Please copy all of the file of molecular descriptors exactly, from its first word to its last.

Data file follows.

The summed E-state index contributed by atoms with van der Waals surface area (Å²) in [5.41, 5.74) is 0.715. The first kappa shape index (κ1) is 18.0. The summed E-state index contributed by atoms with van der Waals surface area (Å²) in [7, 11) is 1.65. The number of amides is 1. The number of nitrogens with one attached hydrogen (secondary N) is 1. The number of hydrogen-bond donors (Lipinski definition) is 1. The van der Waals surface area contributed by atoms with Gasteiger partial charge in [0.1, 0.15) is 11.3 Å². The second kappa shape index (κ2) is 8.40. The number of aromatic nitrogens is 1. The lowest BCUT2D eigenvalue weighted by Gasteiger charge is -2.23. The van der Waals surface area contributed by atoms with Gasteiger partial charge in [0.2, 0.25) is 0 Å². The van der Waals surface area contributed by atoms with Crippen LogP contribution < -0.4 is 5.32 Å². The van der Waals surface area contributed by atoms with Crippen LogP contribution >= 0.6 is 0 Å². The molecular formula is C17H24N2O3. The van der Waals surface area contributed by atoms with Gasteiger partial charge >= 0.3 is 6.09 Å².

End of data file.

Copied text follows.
The summed E-state index contributed by atoms with van der Waals surface area (Å²) in [5.41, 5.74) is 0.715. The first kappa shape index (κ1) is 18.0. The summed E-state index contributed by atoms with van der Waals surface area (Å²) in [7, 11) is 1.65. The number of amides is 1. The number of nitrogens with one attached hydrogen (secondary N) is 1. The number of hydrogen-bond donors (Lipinski definition) is 1. The van der Waals surface area contributed by atoms with Gasteiger partial charge in [0.1, 0.15) is 11.3 Å². The second kappa shape index (κ2) is 8.40. The number of aromatic nitrogens is 1. The lowest BCUT2D eigenvalue weighted by Gasteiger charge is -2.23. The van der Waals surface area contributed by atoms with Gasteiger partial charge in [0.2, 0.25) is 0 Å². The van der Waals surface area contributed by atoms with Crippen LogP contribution < -0.4 is 5.32 Å². The van der Waals surface area contributed by atoms with Crippen LogP contribution >= 0.6 is 0 Å². The molecular formula is C17H24N2O3. The van der Waals surface area contributed by atoms with Gasteiger partial charge >= 0.3 is 6.09 Å².